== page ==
Managing a home

What is a transfer of equity?

6 min read

Transfer of equity involves changing the ownership of a property, either by adding or removing someone from the title deeds or by changing the shares among existing owners. Read on to find out more about what it is and how transferring equity works.

  • Amy Colton, Conveyancing Manager and qualified solicitor
    Amy Colton

    Conveyancing Manager

    Published June 19th 2024

middle aged man sorting out the transfer of equity after recently getting married

What is a transfer of equity?

A transfer of equity changes the ownership of a property. You have to complete a transfer of equity when a property’s owner adds or removes a person (or people) to or from the title of their home, altering the ‘ownership’ of the property from a legal perspective.

Our video details all the essential information relating to transfers of equity.

Watch our video to find out you can transfer equity

Duration: 1 minute 45 seconds

What is equity?

In relation to property, equity is a legal term that explains how much of a property you own. You can think of it as the value of the home minus any outstanding mortgage. So, if your property is worth £300,000, and you have £150,000 left to pay off on your mortgage, your equity would be £150,000.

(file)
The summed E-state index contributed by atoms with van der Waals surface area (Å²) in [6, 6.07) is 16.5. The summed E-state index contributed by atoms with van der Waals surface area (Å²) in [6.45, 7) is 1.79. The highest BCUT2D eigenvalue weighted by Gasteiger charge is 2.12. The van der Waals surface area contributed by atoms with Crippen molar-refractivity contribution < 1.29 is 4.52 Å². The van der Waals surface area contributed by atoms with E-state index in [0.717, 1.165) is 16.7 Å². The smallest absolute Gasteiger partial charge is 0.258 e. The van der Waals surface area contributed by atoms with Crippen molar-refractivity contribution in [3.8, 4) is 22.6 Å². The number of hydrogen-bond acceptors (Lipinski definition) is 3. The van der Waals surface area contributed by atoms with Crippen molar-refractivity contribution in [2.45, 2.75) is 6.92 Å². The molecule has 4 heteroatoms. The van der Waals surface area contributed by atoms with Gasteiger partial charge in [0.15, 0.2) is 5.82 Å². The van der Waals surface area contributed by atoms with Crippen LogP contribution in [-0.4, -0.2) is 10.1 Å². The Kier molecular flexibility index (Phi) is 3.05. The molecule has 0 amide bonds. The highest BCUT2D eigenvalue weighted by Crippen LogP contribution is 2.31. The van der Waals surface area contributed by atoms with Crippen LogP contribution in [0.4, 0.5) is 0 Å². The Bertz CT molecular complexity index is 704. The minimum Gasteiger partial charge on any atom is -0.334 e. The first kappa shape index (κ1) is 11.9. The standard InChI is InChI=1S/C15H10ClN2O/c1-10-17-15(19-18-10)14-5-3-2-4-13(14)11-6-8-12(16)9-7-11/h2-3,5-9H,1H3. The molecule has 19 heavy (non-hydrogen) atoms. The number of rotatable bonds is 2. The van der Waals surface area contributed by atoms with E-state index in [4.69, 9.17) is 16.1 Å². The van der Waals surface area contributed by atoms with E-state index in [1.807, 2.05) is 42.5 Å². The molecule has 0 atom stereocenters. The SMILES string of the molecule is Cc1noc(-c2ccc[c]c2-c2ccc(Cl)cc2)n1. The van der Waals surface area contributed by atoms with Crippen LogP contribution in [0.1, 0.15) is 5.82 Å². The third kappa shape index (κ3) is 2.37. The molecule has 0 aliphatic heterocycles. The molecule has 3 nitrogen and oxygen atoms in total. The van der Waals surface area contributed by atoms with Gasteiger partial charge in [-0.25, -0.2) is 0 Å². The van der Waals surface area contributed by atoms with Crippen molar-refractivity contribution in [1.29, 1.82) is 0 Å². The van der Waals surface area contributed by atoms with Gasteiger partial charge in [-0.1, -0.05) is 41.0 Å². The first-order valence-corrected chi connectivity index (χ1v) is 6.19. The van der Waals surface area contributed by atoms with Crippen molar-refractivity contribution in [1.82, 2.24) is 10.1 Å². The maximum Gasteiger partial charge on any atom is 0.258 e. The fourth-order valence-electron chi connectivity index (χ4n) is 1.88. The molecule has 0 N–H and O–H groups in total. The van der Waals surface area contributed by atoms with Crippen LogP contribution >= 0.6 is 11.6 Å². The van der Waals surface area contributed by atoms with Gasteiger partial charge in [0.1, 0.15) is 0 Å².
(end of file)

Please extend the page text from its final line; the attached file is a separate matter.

Why would you need to transfer equity?

When you transfer equity, you can either ‘buy someone out’, or ‘gift’ someone. When you buy someone out, the remaining person(s) pays an agreed amount to the leaving person(s) for their share of equity, whereas for a gift, no money will be exchanged for a share of ownership.

There are a few reasons why you might need to transfer equity in your property, reasons such as:

  • If a couple separate you will need to divide up assets including those tied up in a house

  • In a new relationship you may want to add your partner’s name to the title of your house

  • If you bought a house with a friend of investment partner and want to buy the other’s share

  • If you want to add family members, such as adult children to the title.

Get a personalised quote

Get a quote for your transfer of equity today. Simply complete the quote form, and one of our Move Specialists will get in touch with you

What are the steps to transfer equity?

1. Apply for a remortgage

First, you’ll have to apply for a remortgage, or new mortgage. Because the property’s ownership is changing, affecting its equity, your mortgage provider will need to account for this. If you’re adding someone to the property’s title, then the mortgage lender will need to carry out checks as the new person(s) will become equally liable for the mortgage and repayments.

Speak to your mortgage lender or financial adviser about your options.

2. Instruct a conveyancer

Because at least one party will remain in ownership, a transfer of title deeds is usually a much simpler process than a standard property sale or purchase. Nonetheless, you’ll still need to instruct a conveyancer to guide you through the process and help take you through the legal process. Get a personalised conveyancing quote for your transfer of equity.

You’ll need to provide official copies of the property’s title to your conveyancer, along with all contractual documents regarding any mortgages. Your conveyancer will then:

  • Verify ID

  • Check source of funds

  • Complete all legal work, including checking the TR1 form has been filled in correctly

  • Communicate updates to your mortgage provider

  • Communicate updates to the property’s freeholder